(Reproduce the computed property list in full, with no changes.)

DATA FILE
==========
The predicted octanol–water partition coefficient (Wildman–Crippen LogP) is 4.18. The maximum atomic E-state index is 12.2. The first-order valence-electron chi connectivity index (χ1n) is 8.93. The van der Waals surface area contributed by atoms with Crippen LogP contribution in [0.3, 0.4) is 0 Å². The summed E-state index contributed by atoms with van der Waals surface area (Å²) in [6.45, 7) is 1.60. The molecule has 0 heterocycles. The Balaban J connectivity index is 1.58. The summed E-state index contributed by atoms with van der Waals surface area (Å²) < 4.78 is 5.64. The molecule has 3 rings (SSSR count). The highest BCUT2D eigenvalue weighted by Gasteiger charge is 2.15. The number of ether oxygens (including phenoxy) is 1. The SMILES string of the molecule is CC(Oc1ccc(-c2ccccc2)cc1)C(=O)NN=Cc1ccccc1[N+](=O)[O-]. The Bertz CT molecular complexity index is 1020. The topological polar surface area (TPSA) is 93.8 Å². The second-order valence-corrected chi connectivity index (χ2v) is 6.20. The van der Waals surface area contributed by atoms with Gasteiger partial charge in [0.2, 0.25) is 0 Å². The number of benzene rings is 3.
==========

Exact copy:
The predicted octanol–water partition coefficient (Wildman–Crippen LogP) is 4.18. The maximum atomic E-state index is 12.2. The first-order valence-electron chi connectivity index (χ1n) is 8.93. The van der Waals surface area contributed by atoms with Crippen LogP contribution in [0.3, 0.4) is 0 Å². The summed E-state index contributed by atoms with van der Waals surface area (Å²) in [6.45, 7) is 1.60. The molecule has 0 heterocycles. The Balaban J connectivity index is 1.58. The summed E-state index contributed by atoms with van der Waals surface area (Å²) < 4.78 is 5.64. The molecule has 3 rings (SSSR count). The highest BCUT2D eigenvalue weighted by Gasteiger charge is 2.15. The number of ether oxygens (including phenoxy) is 1. The SMILES string of the molecule is CC(Oc1ccc(-c2ccccc2)cc1)C(=O)NN=Cc1ccccc1[N+](=O)[O-]. The Bertz CT molecular complexity index is 1020. The topological polar surface area (TPSA) is 93.8 Å². The second-order valence-corrected chi connectivity index (χ2v) is 6.20. The van der Waals surface area contributed by atoms with Gasteiger partial charge in [0.2, 0.25) is 0 Å². The number of benzene rings is 3.